Stony Brook University is putting its students to work both inside and outside the classroom.
The university announced this week that it was turning up the heat at its on-campus dining services, where student payroll wages went up 32 percent thanks to an employment increase of 22 percent over the past year. The school has made on-campus hiring a greater priority over the past year, a spokeswoman said, because of research studies stating that it not only helped them raise money, but become better students as well.
Research from the U.S. Bureau of Labor Statistics confirmed that part-time campus jobs not only raise cash, but also can help raise students’ grade-point averages. Campus dining services student employees collectively earned $663,912 – earning a competitive average wage of $9.40 per hour – and maintained an average 3.27 GPA during the fall 2015 semester, Stony Brook University said in a statement.
“We applaud campus dining for taking this approach as these student employees will develop transferrable skills that can apply in a variety of work environments and position students for career-relevant internships and full time jobs,” said Marianna Savoca, director of the career center at Stony Brook. “The career center works with hundreds of employers from every industry sector — they want candidates with workplace skills and experience — and that’s what our student employment program aspires to create.”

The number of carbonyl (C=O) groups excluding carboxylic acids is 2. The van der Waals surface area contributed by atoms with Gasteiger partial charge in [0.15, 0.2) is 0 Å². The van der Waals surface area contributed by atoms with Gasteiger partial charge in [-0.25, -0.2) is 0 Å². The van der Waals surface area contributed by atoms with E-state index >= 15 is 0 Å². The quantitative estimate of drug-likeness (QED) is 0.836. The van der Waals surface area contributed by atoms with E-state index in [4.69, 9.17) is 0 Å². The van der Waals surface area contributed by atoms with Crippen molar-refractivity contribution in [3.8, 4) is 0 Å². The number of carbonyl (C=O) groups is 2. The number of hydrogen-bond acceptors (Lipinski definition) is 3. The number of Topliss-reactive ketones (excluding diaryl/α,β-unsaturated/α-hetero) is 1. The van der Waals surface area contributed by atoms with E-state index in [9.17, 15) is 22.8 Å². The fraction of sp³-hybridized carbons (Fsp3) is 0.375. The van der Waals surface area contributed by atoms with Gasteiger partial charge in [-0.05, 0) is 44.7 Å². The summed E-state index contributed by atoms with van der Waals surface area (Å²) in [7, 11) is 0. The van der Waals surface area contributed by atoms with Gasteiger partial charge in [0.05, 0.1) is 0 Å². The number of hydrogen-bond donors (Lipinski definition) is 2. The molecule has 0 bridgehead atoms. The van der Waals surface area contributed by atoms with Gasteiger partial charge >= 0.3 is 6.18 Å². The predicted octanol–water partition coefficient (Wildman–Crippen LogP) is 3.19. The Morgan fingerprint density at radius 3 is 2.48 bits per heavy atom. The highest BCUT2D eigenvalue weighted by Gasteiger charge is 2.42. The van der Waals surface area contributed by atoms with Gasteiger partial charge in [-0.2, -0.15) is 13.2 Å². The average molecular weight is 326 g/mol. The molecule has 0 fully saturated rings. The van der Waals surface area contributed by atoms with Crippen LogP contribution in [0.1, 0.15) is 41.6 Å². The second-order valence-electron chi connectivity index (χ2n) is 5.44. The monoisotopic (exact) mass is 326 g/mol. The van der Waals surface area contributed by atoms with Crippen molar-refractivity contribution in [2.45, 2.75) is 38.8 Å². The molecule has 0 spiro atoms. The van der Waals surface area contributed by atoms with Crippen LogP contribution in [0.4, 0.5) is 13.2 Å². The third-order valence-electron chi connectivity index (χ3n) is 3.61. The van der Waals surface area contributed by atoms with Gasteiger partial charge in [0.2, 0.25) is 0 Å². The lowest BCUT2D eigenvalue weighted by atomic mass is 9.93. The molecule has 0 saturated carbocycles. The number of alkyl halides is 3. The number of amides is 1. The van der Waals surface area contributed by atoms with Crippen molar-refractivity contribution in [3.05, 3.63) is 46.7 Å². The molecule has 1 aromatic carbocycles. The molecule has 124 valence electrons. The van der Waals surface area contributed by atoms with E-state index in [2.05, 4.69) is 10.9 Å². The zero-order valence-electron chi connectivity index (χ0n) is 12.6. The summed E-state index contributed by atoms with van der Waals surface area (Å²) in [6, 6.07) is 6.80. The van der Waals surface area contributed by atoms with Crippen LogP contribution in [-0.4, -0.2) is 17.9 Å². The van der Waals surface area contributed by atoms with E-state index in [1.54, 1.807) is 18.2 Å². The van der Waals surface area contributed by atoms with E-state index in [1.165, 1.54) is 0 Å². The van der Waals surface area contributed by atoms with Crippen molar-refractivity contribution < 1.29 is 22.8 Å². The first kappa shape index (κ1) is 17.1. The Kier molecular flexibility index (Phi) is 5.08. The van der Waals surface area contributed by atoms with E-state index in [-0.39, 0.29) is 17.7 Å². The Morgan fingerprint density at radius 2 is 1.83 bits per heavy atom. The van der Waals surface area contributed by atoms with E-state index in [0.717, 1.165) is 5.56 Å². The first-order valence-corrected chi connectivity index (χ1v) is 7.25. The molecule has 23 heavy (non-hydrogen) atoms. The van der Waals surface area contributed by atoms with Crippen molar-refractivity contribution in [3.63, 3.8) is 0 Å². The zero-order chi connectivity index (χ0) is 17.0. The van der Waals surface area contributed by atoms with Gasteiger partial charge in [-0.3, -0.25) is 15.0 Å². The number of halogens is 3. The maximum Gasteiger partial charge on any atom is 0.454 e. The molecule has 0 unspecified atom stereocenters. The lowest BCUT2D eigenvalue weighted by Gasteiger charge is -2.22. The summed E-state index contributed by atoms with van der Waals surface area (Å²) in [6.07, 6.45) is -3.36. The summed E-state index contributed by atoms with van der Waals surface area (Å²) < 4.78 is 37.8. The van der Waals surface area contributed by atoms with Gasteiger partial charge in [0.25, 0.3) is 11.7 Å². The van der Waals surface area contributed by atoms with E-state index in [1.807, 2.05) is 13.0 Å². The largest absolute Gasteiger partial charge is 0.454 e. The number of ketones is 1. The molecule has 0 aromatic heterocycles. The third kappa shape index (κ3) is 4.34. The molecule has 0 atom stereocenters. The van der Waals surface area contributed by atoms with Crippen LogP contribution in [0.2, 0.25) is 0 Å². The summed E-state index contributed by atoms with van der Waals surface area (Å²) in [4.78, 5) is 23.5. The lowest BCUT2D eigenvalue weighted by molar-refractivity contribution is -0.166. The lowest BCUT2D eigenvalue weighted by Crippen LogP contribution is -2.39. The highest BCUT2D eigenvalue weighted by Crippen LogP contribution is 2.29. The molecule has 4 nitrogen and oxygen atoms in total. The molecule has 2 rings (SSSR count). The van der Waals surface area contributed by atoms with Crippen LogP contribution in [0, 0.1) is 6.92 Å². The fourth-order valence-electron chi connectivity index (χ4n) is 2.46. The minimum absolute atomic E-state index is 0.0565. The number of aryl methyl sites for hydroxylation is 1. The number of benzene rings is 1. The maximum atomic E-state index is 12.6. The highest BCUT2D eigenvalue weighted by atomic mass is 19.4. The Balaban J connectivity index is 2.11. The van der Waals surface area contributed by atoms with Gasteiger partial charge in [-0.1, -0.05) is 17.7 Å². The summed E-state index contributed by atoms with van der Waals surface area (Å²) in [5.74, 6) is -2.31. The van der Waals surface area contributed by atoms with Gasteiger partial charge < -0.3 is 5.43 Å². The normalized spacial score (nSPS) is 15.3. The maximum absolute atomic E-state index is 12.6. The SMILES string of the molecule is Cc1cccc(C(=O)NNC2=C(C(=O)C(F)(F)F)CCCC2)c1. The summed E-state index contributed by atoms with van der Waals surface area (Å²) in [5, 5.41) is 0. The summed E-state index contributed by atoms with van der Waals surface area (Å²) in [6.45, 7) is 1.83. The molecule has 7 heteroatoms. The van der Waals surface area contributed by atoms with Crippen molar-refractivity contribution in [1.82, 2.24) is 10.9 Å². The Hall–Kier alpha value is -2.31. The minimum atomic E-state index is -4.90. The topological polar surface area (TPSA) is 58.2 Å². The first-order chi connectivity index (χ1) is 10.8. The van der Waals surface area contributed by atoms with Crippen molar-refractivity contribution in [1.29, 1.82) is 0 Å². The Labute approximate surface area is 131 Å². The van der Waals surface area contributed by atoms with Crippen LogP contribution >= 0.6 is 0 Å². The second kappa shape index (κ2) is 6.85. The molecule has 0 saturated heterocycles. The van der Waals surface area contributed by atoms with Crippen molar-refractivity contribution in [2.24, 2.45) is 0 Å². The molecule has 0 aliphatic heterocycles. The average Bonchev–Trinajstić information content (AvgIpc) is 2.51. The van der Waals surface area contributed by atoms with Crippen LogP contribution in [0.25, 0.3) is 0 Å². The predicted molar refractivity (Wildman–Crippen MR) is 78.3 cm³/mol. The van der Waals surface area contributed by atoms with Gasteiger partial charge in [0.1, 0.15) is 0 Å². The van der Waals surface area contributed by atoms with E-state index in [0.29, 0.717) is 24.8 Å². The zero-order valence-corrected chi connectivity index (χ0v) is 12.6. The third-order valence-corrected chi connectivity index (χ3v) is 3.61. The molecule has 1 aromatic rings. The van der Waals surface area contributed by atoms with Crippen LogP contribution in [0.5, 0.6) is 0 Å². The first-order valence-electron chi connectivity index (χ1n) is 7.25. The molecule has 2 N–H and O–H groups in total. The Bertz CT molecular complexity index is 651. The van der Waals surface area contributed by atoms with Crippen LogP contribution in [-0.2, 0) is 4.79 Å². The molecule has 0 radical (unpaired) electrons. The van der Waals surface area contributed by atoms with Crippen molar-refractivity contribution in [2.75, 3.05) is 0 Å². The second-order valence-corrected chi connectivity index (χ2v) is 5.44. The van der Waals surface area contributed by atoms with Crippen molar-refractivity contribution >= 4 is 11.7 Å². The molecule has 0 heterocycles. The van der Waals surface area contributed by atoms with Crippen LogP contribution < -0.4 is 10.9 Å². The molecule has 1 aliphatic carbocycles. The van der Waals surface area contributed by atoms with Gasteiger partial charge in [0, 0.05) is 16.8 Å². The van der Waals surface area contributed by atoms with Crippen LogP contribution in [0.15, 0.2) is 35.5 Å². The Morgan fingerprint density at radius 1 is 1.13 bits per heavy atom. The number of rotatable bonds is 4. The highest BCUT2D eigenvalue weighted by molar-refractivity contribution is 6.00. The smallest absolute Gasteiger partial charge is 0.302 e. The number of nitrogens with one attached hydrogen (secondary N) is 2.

More than 220 students were on campus last week for on-site training for various positions they will occupy over the coming year — and they’re still hiring, the university said.
The university’s campus dining services employed more than 450 students in the fall of 2015, a spokeswoman for the university said. Over the past year, Stony Brook students worked an average of 22 hours each week across various positions that go beyond just the kitchens and dining spots, the spokeswoman said.
“They work in marketing, social media, event planning and Web, and often interact directly with managers, chefs, university personnel and the public,” the spokeswoman said in a statement.
“Working for campus dining has allowed me to improve my communication skills with customers, staff, and teammates, all while giving me the freedom to use my creativity and experience to work towards a common goal,” said David Golden, a CDS marketing intern and business marketing major who plans to graduate in May 2017.
Campus dining services student employees receive thorough training in customer service, time management, food safety, communication, special food needs training and social media, the university said. A total of seven student employees have received AllerTrain food allergy training, and nearly 90 student employees have earned a Suffolk County Food Handler’s Certificate.
Kareema Charles is an example that a student position at Stony Brook can lead to a full-time job. After graduating from Stony Brook University with a degree in journalism, Charles was hired to serve as a management trainee helping to produce The Seawolves Food Show, an online video series developed by the University’s Faculty Student Association in collaboration with journalism students to help the campus community learn more about campus dining programs.
Prior to graduation, Charles worked as a student producer for The Seawolves Food Show.
“I never imagined that my student job would turn into a full time position after graduation,” said Charles. “Stony Brook’s School of Journalism gave me all the skills I needed for my current position, while the University’s Faculty Student Association gave me the opportunity to use those skills in a real world setting. Stony Brook made the transition from college life into every day work life really easy.”